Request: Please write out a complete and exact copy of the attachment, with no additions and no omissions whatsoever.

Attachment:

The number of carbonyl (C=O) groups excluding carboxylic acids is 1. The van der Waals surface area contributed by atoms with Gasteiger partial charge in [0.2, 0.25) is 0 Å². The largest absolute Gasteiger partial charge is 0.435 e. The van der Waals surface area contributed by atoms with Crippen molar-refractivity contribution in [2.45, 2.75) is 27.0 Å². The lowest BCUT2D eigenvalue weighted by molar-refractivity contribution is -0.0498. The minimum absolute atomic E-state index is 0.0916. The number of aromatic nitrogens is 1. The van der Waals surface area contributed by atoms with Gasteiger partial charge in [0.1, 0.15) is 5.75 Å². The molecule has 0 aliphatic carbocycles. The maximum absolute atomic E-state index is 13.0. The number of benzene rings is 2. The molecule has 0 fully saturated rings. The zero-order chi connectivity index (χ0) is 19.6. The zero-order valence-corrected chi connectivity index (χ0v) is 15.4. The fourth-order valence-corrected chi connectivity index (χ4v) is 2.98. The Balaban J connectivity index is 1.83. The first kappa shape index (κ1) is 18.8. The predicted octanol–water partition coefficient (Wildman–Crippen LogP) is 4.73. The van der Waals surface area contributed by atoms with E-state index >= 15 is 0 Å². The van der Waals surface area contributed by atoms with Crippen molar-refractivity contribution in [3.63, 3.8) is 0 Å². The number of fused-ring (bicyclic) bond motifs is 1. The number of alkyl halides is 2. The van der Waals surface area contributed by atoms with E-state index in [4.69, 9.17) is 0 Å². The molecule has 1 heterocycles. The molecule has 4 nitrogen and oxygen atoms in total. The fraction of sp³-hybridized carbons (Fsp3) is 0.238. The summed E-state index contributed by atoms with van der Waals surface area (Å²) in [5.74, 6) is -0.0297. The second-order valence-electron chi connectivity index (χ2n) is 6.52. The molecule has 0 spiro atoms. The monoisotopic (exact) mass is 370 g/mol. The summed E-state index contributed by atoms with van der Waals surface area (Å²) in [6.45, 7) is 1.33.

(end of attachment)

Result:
The number of carbonyl (C=O) groups excluding carboxylic acids is 1. The van der Waals surface area contributed by atoms with Gasteiger partial charge in [0.2, 0.25) is 0 Å². The largest absolute Gasteiger partial charge is 0.435 e. The van der Waals surface area contributed by atoms with Crippen molar-refractivity contribution in [2.45, 2.75) is 27.0 Å². The lowest BCUT2D eigenvalue weighted by molar-refractivity contribution is -0.0498. The minimum absolute atomic E-state index is 0.0916. The number of aromatic nitrogens is 1. The van der Waals surface area contributed by atoms with Gasteiger partial charge in [0.1, 0.15) is 5.75 Å². The molecule has 0 aliphatic carbocycles. The maximum absolute atomic E-state index is 13.0. The number of benzene rings is 2. The molecule has 0 fully saturated rings. The zero-order chi connectivity index (χ0) is 19.6. The zero-order valence-corrected chi connectivity index (χ0v) is 15.4. The fourth-order valence-corrected chi connectivity index (χ4v) is 2.98. The Balaban J connectivity index is 1.83. The first kappa shape index (κ1) is 18.8. The predicted octanol–water partition coefficient (Wildman–Crippen LogP) is 4.73. The van der Waals surface area contributed by atoms with E-state index >= 15 is 0 Å². The van der Waals surface area contributed by atoms with Crippen molar-refractivity contribution in [3.63, 3.8) is 0 Å². The number of fused-ring (bicyclic) bond motifs is 1. The number of alkyl halides is 2. The van der Waals surface area contributed by atoms with E-state index in [4.69, 9.17) is 0 Å². The molecule has 1 heterocycles. The molecule has 4 nitrogen and oxygen atoms in total. The fraction of sp³-hybridized carbons (Fsp3) is 0.238. The summed E-state index contributed by atoms with van der Waals surface area (Å²) in [5.74, 6) is -0.0297. The second-order valence-electron chi connectivity index (χ2n) is 6.52. The molecule has 0 spiro atoms. The monoisotopic (exact) mass is 370 g/mol. The summed E-state index contributed by atoms with van der Waals surface area (Å²) in [6.45, 7) is 1.33.